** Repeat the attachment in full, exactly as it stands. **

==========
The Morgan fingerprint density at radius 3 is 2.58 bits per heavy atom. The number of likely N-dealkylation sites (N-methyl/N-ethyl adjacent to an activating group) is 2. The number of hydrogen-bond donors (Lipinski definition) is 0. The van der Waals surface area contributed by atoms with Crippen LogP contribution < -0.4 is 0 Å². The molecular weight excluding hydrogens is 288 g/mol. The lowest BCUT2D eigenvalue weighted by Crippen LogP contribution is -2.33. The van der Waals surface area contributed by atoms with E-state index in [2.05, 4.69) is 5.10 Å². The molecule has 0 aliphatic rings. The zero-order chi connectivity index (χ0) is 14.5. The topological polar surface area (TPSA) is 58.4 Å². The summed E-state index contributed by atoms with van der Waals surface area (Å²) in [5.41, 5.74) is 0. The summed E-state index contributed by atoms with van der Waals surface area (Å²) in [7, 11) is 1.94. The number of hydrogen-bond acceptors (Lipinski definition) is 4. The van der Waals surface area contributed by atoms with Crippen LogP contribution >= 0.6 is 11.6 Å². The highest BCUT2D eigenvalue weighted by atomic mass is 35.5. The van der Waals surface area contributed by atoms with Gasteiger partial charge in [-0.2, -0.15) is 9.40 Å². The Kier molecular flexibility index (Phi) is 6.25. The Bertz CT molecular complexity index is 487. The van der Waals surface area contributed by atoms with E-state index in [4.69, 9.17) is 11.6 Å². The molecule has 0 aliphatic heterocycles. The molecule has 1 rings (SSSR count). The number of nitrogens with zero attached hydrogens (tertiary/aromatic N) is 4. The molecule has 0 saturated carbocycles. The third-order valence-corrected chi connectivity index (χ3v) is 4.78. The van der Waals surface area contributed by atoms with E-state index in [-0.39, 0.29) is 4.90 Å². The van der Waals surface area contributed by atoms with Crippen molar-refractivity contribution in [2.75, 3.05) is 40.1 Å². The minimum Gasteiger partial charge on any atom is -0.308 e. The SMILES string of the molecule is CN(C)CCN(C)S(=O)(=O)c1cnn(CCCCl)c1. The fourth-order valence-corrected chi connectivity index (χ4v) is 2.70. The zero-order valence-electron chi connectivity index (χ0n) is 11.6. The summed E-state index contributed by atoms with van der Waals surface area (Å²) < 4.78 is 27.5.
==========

The Morgan fingerprint density at radius 3 is 2.58 bits per heavy atom. The number of likely N-dealkylation sites (N-methyl/N-ethyl adjacent to an activating group) is 2. The number of hydrogen-bond donors (Lipinski definition) is 0. The van der Waals surface area contributed by atoms with Crippen LogP contribution < -0.4 is 0 Å². The molecular weight excluding hydrogens is 288 g/mol. The lowest BCUT2D eigenvalue weighted by Crippen LogP contribution is -2.33. The van der Waals surface area contributed by atoms with E-state index in [2.05, 4.69) is 5.10 Å². The molecule has 0 aliphatic rings. The zero-order chi connectivity index (χ0) is 14.5. The topological polar surface area (TPSA) is 58.4 Å². The summed E-state index contributed by atoms with van der Waals surface area (Å²) in [5.41, 5.74) is 0. The summed E-state index contributed by atoms with van der Waals surface area (Å²) in [7, 11) is 1.94. The number of hydrogen-bond acceptors (Lipinski definition) is 4. The van der Waals surface area contributed by atoms with Crippen LogP contribution >= 0.6 is 11.6 Å². The highest BCUT2D eigenvalue weighted by atomic mass is 35.5. The van der Waals surface area contributed by atoms with Gasteiger partial charge in [-0.2, -0.15) is 9.40 Å². The Kier molecular flexibility index (Phi) is 6.25. The Bertz CT molecular complexity index is 487. The van der Waals surface area contributed by atoms with E-state index in [4.69, 9.17) is 11.6 Å². The molecule has 0 aliphatic heterocycles. The molecule has 1 rings (SSSR count). The number of nitrogens with zero attached hydrogens (tertiary/aromatic N) is 4. The molecule has 0 saturated carbocycles. The third-order valence-corrected chi connectivity index (χ3v) is 4.78. The van der Waals surface area contributed by atoms with E-state index in [-0.39, 0.29) is 4.90 Å². The van der Waals surface area contributed by atoms with Crippen molar-refractivity contribution in [2.75, 3.05) is 40.1 Å². The minimum Gasteiger partial charge on any atom is -0.308 e. The SMILES string of the molecule is CN(C)CCN(C)S(=O)(=O)c1cnn(CCCCl)c1. The fourth-order valence-corrected chi connectivity index (χ4v) is 2.70. The zero-order valence-electron chi connectivity index (χ0n) is 11.6. The summed E-state index contributed by atoms with van der Waals surface area (Å²) < 4.78 is 27.5.